FIG. 3 is a cross-sectional view taken along the line 3-3 of the reaction plate of FIG. 2 and showing a multi-layer coating according to one embodiment of the invention.

FIG. 4 is a schematic representation of a HVO/AF thermal spray procedure that may be used to help deposit the multi-layer coating of FIG. 3 onto a plate surface.

DESCRIPTION OF PREFERRED EMBODIMENTS

Friction-disc clutch mechanisms are commonly used at numerous locations throughout a vehicle's powertrain to transfer power between a driving shaft and a driven shaft. The operation of such clutch mechanisms generally includes pressing together a pair of opposed clutch plates in which one plate has a high-friction contact surface and the other plate has a relatively smooth contact surface. This forceful engagement between the two plates interlocks them together and causes them to rotate in unison to achieve a desired power transfer. But under certain clutch operating conditions the constant engagement and disengagement of the plates can be approximated by a stick-slip phenomenon in which the plates skid against one another as opposed to cleanly and crisply engaging and disengaging. This occurrence is commonly referred to as clutch shudder. To address this and other related issues, such as wear and noise, a multi-layer coating for application to at least a smooth plate surface of a friction-disc clutch mechanism has been developed.

FIG. 1 shows, as an illustrative embodiment of a friction-disc clutch mechanism, a cutaway portion of a multi-disc clutch 10 for a vehicle automatic transmission. In this embodiment the multi-disc clutch 10 is configured so that, when selectively engaged, it locks together a planetary gear set's sun gear (not shown) and planet carrier 12 and thus forces the planetary gear set (not shown) to rotate as a single unit. Skilled artisans will appreciate, however, that the multi-disc clutch 10 can be configured to engage or lock other gear or drive members together and also to achieve different gear set outcomes when engaged.

The multi-disc clutch 10 shown here is in an engaged state and includes a series of alternating friction plates 16 and reaction plates 18 tightly pressed together. The friction plates 16 are splined along their inner circumference to the planet carrier 12 and the reaction plates 18 are splined along their outer circumference to a sun-gear drum 14. To engage the clutch 10 a pressurized fluid is delivered through a fluid passage 20 and against an apply side 22 of a clutch piston 24 to axially move the piston 24 and squeeze the plates 16, 18 together as shown. The resulting surface interactions between the friction and reaction plates 16, 18 causes them—along with the sun-gear drum 14 and the planet carrier 12—to lock together and thus rotate at the same speed. To foster clutch disengagement, a return spring 26 may be biased against the clutch piston 24 to provide a counter force for retracting the piston 24 whenever the fluid pressure against the apply side 22 of the clutch piston 24 is suitably decreased. The disengagement of the clutch 10 allows the friction and reaction plates 16, 18 to separate and begin rotating independently of one another in association with their respective splined gear members—at least until the clutch 10 is reengaged. Such a clutch engagement/disengagement process may occur repeatedly during normal vehicle operation at each planetary gear set within an automatic transmission to ensure that proper gear shifting is achieved.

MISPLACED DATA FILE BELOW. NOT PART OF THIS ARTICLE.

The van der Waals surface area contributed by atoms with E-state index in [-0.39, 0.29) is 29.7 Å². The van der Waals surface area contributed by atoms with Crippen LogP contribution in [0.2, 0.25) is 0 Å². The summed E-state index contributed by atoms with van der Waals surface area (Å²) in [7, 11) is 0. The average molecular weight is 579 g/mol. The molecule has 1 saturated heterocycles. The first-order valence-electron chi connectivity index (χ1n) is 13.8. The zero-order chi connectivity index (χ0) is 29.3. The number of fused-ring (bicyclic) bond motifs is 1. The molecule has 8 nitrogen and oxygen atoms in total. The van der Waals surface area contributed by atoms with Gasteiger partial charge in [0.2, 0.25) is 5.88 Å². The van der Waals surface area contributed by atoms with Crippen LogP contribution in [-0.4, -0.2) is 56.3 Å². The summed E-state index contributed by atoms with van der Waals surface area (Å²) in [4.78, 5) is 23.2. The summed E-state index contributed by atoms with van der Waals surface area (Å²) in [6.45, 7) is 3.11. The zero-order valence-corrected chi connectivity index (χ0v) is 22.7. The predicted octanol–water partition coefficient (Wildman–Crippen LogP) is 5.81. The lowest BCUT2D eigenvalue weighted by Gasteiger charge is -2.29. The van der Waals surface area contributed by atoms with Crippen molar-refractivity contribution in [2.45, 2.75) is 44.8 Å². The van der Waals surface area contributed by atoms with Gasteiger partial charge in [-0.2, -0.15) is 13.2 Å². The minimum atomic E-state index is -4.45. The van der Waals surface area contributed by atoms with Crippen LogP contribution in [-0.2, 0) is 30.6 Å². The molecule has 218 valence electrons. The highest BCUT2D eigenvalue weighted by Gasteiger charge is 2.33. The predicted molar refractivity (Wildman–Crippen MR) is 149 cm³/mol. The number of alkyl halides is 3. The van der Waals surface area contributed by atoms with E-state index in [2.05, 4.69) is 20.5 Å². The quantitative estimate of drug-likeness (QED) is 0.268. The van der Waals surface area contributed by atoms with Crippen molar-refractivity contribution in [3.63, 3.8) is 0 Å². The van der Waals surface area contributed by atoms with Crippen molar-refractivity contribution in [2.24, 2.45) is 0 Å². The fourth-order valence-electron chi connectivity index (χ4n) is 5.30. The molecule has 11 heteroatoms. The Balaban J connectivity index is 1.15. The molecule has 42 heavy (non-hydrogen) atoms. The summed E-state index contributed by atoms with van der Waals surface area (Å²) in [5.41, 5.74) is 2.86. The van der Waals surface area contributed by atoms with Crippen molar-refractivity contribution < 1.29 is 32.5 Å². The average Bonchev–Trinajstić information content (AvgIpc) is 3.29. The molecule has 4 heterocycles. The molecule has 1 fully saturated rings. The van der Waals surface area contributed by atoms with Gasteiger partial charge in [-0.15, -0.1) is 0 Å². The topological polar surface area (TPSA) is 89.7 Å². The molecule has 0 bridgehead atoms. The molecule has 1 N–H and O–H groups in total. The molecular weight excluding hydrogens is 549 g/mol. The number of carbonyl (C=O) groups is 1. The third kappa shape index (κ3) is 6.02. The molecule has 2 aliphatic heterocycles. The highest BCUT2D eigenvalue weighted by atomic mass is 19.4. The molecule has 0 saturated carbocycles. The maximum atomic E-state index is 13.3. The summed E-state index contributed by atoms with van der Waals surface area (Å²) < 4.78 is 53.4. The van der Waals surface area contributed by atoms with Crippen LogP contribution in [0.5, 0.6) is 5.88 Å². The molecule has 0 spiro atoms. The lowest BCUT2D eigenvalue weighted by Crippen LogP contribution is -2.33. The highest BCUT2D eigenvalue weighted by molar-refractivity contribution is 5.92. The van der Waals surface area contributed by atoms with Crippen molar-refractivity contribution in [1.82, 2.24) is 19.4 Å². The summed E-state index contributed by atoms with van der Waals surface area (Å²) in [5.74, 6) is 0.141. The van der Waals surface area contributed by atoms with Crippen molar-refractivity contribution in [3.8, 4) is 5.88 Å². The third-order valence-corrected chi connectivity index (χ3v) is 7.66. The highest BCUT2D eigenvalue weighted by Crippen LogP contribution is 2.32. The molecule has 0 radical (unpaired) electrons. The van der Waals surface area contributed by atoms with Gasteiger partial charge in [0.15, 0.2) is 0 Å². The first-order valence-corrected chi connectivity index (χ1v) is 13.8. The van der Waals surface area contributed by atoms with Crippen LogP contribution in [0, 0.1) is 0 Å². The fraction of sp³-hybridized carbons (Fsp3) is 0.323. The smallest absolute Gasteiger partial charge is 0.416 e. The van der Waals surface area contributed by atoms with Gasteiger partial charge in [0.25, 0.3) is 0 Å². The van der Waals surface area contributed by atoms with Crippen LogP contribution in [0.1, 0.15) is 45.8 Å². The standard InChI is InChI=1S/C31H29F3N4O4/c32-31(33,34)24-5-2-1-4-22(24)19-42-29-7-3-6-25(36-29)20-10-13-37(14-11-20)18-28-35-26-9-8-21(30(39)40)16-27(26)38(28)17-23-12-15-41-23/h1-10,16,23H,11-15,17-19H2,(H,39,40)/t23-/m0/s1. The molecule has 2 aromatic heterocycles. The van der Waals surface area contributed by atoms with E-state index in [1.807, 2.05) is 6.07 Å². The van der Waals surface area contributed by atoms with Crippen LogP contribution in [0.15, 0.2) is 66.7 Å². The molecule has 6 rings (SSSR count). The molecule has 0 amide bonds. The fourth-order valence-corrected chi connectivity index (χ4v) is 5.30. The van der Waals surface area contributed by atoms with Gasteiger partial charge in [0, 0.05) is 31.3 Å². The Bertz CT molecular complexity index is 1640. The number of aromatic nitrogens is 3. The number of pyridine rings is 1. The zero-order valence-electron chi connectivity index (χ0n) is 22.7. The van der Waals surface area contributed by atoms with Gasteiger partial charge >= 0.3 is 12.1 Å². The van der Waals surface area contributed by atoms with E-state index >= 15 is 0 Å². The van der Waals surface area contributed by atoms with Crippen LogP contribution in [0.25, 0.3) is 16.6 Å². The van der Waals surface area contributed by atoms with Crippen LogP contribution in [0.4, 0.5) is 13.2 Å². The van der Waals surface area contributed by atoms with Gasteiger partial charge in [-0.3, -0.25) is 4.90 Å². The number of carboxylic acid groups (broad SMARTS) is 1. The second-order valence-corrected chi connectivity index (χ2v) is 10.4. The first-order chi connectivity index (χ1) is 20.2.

Referring now to FIG. 2, there is shown in more detail one of the friction plates 16 and one of the reaction plates 18 of the multi-disc clutch 10. The friction plate 16 may be a typical metal clutch plate that includes a high-friction surface layer 28 that is coated, bonded, or otherwise attached along the plate's 16 contact face. Indeed, the opposite side of the friction plate 16, although not entirely visible, is similarly configured with a similar high-friction surface layer due to the alternating arrangement of the plates 16, 18. The friction plate 16 may be stamped from metals such as steal, cast iron, and aluminum. And a variety of known materials can be utilized to form the high-friction surface layer 28. For example, the high-friction surface layer 28 may comprise paper and cellulose fibers bonded together with Kevlar and having, if desired, a graphite coating for enhancing the material's thermal conductivity. As another example, the high-friction surface layer 28 may comprise sintered bronze particles. Also, as yet another example, the layer 28 may be comprised of woven carbon fibers.